Oral Lichen Planus – The Facts
Oral Lichen Planus - The Facts
Oral Lichen Planus (OLP) is a chronic inflammatory condition of the oral mucosa (membrane/lining inside your mouth). Anyone can get it, but it is more common in women over 40. It may appear as:
- Red, swollen tissue
- Lacy, raised white patches
- In more severe cases, open sores.
Causes of Oral Lichen Planus
Doctors have not determined an exact cause for OLP, but we know it has something to do with the immune system, as white blood cells are activated in its presence. Findings suggest the body may be reacting to an antigen in the skin, as happens in allergic reactions. This might be an autoimmune or cell-mediated immune response; more research is needed to be sure. Genetics may also play a role in a person’s susceptibility. Other potential triggers include:
- Certain medications (blood pressure and diabetes treatments, painkillers, malaria medications, etc.)
- Cheek biting or other mouth injury
OLP is not contagious, so there’s no need to worry about passing it to others. Diagnosis of OLP requires assessment by a healthcare professional, who will often perform a biopsy of the tissue to have it analyzed.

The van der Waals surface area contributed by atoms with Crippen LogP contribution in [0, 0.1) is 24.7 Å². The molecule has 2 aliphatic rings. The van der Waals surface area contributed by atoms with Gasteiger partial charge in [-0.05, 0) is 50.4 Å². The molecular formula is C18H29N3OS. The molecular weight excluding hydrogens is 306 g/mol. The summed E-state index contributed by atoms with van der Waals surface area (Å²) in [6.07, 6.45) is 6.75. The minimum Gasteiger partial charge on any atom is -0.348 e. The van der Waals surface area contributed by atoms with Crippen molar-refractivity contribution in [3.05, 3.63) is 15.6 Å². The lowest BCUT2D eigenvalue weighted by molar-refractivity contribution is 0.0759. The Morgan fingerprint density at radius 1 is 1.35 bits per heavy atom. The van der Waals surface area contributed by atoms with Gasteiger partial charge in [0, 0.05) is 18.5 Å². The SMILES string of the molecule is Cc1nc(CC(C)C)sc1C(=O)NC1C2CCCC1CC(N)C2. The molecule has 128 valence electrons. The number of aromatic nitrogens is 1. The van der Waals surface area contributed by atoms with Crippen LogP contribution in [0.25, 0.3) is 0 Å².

Symptoms of Oral Lichen Planus
Symptoms with OLP can range from barely noticeable to extremely painful depending on the severity of the condition. Typical symptoms include:
- Mouth dryness/metallic taste in mouth
- Redness and swelling
- White patches/dots/lines
- Painful ulcerations, peeling and blistering (this pain is exacerbated by acidic or spicy food, caffeine, smoking, and drinking)
Complications from OLP can include scarring, anxiety/depression, weight loss, or secondary infections. There are reported cases of OLP leading to oral cancer, though the link is not yet definitive. If you suffer from oral lichen planus, regular cancer screenings are imperative.
Is there any treatment for Oral Lichen Planus?
While OLP cannot be cured, there are treatments that can reduce or eliminate discomfort and help keep it under control. In some cases, your doctor will prescribe topical corticosteroids such as Clobetasol Propionate; they might also prescribe systemic steroids in serious cases. Additionally, there are steps you can take on your own:
- Watch your diet: avoid excessive use of acidic food, spicy food, caffeine, alcohol
- Don’t smoke
- Use a mild toothpaste and soft toothbrush
- Maintain good oral hygiene habits and visit your dentist at recommended intervals
- Talk to your doctor about changing any medication that might be a trigger